• Not marking up your products enough. Some of you fear asking for what you’re worth and what you need in order to be profitable. This happens way too often.
  • Not raising your rates every year. The Cost of Living went up around 8% in 2022. If you don’t raise your rates by at least that much, you’re going to lose money. Your employees still want raises and bonuses of at least 8%, so it’s not an option.
  • Drawing out more than 50% of your net profit in any given year is unhealthy for your business. You need reserves for treacherous business cycles that happen every 3 – 10 years, and you need to save for your taxes. Uncle Sam will shut you down if you don’t pay!
  • Spending more than your Owner’s Equity (Balance Sheet). I see this more often than I can believe. That means you’re insolvent. And it could be even worse if you’ve spent the client deposits that should be earmarked for paying vendors.

I could go on, but you see the point. It is your duty to yourself, your family and your team to fully understand the numbers. And besides that, you’ll feel more confident once you understand the numbers and start seeing the impact on your life and business.

Pearl Collective’s Financial Sanity Rules

  • If you don’t know how to read your P&L and or Balance Sheet well, then consider taking or re-taking our Financial MasterClass.
  • Make sure you have a great bookkeeper that understands the industry. Most bookkeepers don’t understand the complexity of what we do. Meet at least monthly to review your financials.
  • Make sure you have great bookkeeping software that provides excellent reports. And remember “garbage in, garbage out.” Make sure your staff is trained to enter the information correctly, and that someone checks their work.
  • Make sure your company has a cash flow projection that is kept current when new projects come in or when your projects evolve and you know what your product sales and time billing will be.
  • Get to know your banker. Meet with your banker at least once or twice a year.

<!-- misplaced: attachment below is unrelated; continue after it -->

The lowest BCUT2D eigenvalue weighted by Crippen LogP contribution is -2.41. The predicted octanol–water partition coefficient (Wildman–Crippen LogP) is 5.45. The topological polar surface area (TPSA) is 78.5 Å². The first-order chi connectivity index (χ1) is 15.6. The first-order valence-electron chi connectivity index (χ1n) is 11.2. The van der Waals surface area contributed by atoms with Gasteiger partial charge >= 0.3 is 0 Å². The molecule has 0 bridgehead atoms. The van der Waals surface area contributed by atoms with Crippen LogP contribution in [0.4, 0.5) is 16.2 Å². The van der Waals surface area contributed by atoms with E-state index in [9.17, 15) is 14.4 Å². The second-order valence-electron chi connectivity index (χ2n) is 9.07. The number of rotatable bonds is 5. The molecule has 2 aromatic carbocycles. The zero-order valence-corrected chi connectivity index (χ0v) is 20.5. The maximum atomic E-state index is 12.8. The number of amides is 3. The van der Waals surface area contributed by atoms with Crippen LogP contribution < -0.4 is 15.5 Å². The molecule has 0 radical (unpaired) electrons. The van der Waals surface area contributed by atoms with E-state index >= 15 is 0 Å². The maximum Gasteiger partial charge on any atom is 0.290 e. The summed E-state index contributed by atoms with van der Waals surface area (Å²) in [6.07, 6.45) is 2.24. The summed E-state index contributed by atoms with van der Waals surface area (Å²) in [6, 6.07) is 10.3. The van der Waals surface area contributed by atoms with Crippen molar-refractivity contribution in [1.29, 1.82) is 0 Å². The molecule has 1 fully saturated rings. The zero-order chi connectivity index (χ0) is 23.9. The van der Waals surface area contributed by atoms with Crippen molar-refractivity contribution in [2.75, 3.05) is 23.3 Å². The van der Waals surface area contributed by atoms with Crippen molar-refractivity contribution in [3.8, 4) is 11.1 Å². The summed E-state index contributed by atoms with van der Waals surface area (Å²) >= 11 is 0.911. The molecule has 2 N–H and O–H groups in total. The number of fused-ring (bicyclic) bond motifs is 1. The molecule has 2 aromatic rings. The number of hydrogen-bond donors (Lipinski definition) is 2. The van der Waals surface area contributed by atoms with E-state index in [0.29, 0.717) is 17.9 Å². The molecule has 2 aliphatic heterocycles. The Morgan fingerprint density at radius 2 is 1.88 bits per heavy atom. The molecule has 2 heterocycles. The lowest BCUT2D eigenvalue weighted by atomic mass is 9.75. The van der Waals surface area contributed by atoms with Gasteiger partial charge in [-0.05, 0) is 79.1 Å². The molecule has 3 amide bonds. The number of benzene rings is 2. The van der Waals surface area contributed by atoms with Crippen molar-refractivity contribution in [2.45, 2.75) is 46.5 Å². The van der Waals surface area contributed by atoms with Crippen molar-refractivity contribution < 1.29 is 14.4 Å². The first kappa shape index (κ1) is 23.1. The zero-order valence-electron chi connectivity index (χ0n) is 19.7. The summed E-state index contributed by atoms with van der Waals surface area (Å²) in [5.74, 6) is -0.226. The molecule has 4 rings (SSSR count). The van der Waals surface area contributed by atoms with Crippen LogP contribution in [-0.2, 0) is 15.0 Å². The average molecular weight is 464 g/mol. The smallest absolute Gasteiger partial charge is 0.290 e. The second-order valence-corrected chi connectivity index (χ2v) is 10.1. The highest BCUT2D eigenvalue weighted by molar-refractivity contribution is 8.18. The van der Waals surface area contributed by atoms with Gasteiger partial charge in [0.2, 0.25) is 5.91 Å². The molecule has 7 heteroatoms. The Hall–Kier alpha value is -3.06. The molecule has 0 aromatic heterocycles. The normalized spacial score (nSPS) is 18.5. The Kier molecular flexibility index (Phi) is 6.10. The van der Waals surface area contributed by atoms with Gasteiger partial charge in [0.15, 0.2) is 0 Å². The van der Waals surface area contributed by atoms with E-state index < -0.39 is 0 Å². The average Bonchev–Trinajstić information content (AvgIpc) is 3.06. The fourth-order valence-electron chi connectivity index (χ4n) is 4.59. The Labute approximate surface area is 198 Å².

• Meet with your CPA quarterly to review your tax obligations and tax planning strategies. If you don’t have a great CPA or tax consultant and you’re a client of ours, we share our Trust Directory of vetted sources with you in our Coach Accountable files.
  • Set up a line of credit when you don’t need it. Borrow small amounts against it and pay it back quickly to build your credit. Be very careful! Do not use the credit line for anything other than temporary cash flow needs. Avoid hitting your limit. You could have your credit line pulled at any moment if the bank looks at your financials and thinks the risk is too high.
  • In times like these, you need as much as 6 months to a year of reserves [50 – 100% of your overhead] in the bank. This is outside of what you owe for vendors and balances.
  • Know how much you owe for products and services, sales tax, other accounts payable like accounting fees, coaching fees, and attorney fees. Know when it’s due and track this on your cash flow projections. See your specific software package below for helpful information on how to run essential reports and track the items mentioned.

Financial Tracking Software

Design Manager

Thank you to Andrea Hipsher, Director of Finance for Bria Hammel Interiors for providing the information they track in Design Manager. Here is what Andrea tracks:

  • Current cash on hand via the bank.
  • Credit cards balances via those websites.
  • For Design Manager Reports: Accounts Receivable, Accounts Payable, Work in Progress, Client Deposits. Also uncleared checks.
  • Averages for upcoming monthly overhead expenses, which you can get from DM, but Andrea uses averages instead.
  • She multiplies Open Client Deposits by their average COGS % then reduces that number by the Work In Progress. Also look at open Purchase Orders.


Thank you to Zandy Overcash with Miretta Interiors for providing the information they track in Ivy. Here is what Zandy tracks:

  • Run reports on cash received by date.